Founder and CEO, Avkin
As an inventor, I'm always wondering where the next good idea will come from. My idea to start Avkin (formerly known as came to me when I was a nurse educator and simulationist at the University of Delaware: I identified a chasm in the medical manikin technology. Healthcare providers practicing often complex medical procedures did not receive any direct feedback from the inert teaching tools we had purchased at great cost.
I came up with the idea of creating lifelike simulation devices that live, "patient" actors could wear and would provide sensations so the "patient" could respond appropriately to the care. The real-time feedback would tell the learners whether their technique was effective or ineffective, or was causing discomfort through the eyes and mouth of the "patient."
After considerable research, I conceptualized a basic tracheostomy-care prototype. The product evolved into a wearable device for teaching essential airway care and management. During many sleepless nights, nagging questions swirled in my mind: Would we ever arrive at a product I was satisfied with? Could we continue to afford the costly research and development? And ultimately, would the prototype help other simulationists better prepare nurses and other healthcare providers to treat patients?
There were times when I became discouraged. It would have been easy to give up and move on to something else. But with each prototype, I got a little closer to the product I knew other simulationists wanted and what students needed. Somehow, I stuck with it and Avtrach succeeded in the marketplace.
Looking back, the thing that kept me going wasn't the product itself, but the thought that the product would enable patients to receive better care and novice healthcare providers would feel confident about their skills. My main motivation was the people whom the product would help.Here are some tips for aspiring inventors:
Before you spend money on a prototype, ask around – do some research about your product idea to see if other people share your opinions. You may find that someone else has patented a similar product, or have the happy realization, like I did, that that yours is unique.Will Your Invention Sell?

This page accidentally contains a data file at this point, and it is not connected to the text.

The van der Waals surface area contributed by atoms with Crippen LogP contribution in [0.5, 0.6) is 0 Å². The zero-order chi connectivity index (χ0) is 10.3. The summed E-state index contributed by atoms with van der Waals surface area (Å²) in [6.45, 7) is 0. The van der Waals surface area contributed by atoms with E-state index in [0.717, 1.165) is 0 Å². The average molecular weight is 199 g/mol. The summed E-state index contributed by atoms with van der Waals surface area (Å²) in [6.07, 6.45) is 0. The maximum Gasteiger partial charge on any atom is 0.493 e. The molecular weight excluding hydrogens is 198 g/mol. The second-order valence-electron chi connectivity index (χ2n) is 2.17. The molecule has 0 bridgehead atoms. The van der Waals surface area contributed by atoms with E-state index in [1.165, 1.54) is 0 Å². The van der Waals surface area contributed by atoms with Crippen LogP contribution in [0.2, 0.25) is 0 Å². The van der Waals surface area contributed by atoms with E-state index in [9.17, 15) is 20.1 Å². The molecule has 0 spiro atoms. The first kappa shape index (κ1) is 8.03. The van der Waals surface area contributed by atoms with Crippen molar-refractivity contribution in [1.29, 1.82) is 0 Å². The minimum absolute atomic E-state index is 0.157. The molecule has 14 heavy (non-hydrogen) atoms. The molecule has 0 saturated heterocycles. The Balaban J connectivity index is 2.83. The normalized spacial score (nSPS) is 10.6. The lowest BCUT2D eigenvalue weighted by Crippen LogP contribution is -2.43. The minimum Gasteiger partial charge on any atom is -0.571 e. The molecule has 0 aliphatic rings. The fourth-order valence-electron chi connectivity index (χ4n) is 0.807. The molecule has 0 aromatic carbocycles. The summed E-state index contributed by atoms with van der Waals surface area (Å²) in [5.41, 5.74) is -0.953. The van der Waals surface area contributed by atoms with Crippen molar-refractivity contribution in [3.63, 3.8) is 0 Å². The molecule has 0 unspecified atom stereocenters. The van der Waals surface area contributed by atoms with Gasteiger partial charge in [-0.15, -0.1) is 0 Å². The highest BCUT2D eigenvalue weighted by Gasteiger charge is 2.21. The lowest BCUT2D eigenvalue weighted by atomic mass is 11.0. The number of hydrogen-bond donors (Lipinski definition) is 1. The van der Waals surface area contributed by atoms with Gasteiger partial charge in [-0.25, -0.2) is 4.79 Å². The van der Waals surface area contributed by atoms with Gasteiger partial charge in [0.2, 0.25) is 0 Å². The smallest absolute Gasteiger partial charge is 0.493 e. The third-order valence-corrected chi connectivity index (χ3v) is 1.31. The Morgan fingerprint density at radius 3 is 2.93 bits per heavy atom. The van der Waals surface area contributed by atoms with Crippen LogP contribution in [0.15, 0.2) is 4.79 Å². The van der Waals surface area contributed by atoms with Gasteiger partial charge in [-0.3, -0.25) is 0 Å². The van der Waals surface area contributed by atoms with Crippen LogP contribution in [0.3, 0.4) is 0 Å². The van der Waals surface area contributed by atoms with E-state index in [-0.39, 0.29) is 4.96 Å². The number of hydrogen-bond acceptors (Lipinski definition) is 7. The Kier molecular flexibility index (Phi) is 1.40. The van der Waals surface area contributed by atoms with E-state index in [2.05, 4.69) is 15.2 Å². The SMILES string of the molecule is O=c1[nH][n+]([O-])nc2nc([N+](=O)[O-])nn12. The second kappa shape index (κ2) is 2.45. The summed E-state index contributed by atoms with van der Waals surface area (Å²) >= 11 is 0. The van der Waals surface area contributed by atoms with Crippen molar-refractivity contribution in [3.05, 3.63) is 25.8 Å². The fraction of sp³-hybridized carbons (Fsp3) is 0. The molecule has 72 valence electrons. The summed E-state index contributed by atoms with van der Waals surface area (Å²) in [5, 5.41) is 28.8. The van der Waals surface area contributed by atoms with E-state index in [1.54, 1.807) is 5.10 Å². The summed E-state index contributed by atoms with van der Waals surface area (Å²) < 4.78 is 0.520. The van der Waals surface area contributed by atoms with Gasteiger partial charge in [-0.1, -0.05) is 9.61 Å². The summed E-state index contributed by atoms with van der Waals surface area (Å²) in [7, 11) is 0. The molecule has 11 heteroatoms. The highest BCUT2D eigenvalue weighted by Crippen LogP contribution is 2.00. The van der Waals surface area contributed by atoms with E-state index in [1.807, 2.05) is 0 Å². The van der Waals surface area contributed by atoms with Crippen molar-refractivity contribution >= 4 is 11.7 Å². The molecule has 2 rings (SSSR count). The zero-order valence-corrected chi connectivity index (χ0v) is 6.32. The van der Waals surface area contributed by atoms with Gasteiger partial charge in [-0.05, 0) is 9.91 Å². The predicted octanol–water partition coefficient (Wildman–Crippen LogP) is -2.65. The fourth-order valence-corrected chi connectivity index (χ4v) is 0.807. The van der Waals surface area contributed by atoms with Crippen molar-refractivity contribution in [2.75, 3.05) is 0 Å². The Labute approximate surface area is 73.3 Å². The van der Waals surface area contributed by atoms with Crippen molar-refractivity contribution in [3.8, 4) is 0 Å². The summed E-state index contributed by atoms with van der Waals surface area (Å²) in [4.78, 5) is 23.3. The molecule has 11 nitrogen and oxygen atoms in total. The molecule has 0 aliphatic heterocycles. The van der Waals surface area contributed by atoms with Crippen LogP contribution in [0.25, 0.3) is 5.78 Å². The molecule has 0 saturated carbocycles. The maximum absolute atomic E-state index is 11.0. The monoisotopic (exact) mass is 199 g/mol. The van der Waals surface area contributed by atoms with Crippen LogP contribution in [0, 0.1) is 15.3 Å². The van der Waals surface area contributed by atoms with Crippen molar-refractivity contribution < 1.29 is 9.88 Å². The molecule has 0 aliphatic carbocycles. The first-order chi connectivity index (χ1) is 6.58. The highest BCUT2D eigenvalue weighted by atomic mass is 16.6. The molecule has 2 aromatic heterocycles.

Before you put too much time and energy into your idea, try to determine whether it has a chance of selling – some ingenious ideas are too costly to market. When you estimate a cost, do not forget to add in the cost to start a business and complete the research and development. I had no idea how much it took to start a company, but I am learning quickly. Ask your customer base to ensure people will pay the price needed to keep your company in business.Learn About the Invention Business
As you work to get an invention off the ground, educate yourself about the business surrounding it. If I had any one specific piece of advice here it would be to make sure you know what you are doing and saying regarding company stock and investors. I wish I had known about vesting of stock from the beginning. Read up on patents, prototypes and marketing – having this information can keep you from wasting time and money. This may be a good time to find a sharp patent attorney and do not be afraid to ask for some pro bono work in the beginning.Work on Your Brand
Once you've started the patent process for your viable invention, take some time to come up with a suitable name, logo and trademark. Effective branding helps you build a presence in the marketplace.
Most of all, never give up. When trying to solve a problem with a new invention, keep in mind that the marketplace is hungry for innovative products that not only capture people's imagination but, more importantly, satisfy their needs and make their lives better. As Steve Jobs pointed out, sometimes people do not know what they want until you show it to them.
I can't begin to tell you how rewarding it is to know that something I started is going to improve the lives of both healthcare providers and their patients. And create jobs. And encourage other young inventors. And grow a business.